At the beginning of an Estate Planning file, the team at LK Law will send an intake questionnaire to our clients for completion. The last two pages of this questionnaire focuses on incapacity planning including Advance Directives.
What is an Advance Directive?
An Advance Directive sets out your wishes for health care in the event that you are incapable of expressing these yourself. The Advance Directive is governed by the Health Care (Consent) and Care Facility (Admission) Act, and can be fairly general or contain specific provisions regarding the type of health care you will consent or refuse. For some, their desired wishes may relate to certain strongly held preferences or beliefs. For others, they may be seeking peace of mind. Regardless, preparing an Advance Directive is an important step to consider when developing an estate plan.
I am moved to do this short post after reading a recent news story that described a classic dispute between family members who earnestly believed that a relative, who was in a vegetative state, was still capable of recovery even though the treating medical staff were giving contrary advice.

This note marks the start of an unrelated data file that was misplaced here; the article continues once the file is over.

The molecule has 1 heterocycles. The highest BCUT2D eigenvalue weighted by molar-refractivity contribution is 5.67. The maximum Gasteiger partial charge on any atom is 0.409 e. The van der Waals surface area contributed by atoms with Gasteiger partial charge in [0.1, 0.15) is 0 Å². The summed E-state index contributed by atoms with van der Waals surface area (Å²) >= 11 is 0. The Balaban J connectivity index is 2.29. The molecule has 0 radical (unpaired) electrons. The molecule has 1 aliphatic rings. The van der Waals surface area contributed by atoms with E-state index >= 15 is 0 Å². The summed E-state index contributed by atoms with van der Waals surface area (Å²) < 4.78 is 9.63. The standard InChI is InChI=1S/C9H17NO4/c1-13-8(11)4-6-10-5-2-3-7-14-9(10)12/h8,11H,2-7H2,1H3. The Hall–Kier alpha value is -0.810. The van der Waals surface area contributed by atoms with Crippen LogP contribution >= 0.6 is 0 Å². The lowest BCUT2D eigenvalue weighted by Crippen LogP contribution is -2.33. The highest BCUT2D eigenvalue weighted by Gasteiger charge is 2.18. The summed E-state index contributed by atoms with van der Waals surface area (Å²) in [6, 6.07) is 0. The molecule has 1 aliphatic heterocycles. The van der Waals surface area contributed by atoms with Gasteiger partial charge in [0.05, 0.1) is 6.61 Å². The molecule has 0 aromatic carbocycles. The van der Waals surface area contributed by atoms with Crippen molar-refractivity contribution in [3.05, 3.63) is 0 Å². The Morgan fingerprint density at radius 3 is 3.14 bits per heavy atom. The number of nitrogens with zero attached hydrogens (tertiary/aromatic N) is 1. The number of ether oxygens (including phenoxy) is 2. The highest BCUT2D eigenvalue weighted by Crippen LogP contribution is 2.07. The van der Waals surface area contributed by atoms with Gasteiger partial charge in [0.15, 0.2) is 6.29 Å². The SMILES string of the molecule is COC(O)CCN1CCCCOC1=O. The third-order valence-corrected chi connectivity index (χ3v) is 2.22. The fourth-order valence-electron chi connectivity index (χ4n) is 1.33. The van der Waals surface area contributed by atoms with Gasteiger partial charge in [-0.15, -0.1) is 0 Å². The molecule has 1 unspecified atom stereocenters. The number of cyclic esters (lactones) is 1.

By thinking about incapacity planning well ahead of time, you can spare your loved ones the anguish of trying to keep pushing for treatment when the medical advice is that the time for treatment has passed. With an Advance Directive your family will know your wishes and what you want to do.
For assistance with estate planning, including the preparation of an Advance Directive, please contact any member of our estate planning team.
|Timothy N. Grier
Partner | Estate Planning & Litigation
This article is intended to be an overview of the law and is for informational purposes only. Readers are cautioned that this article does not constitute legal or professional advice and should not be relied on as such. Rather, readers should obtain specific legal advice in relation to the issues they are facing.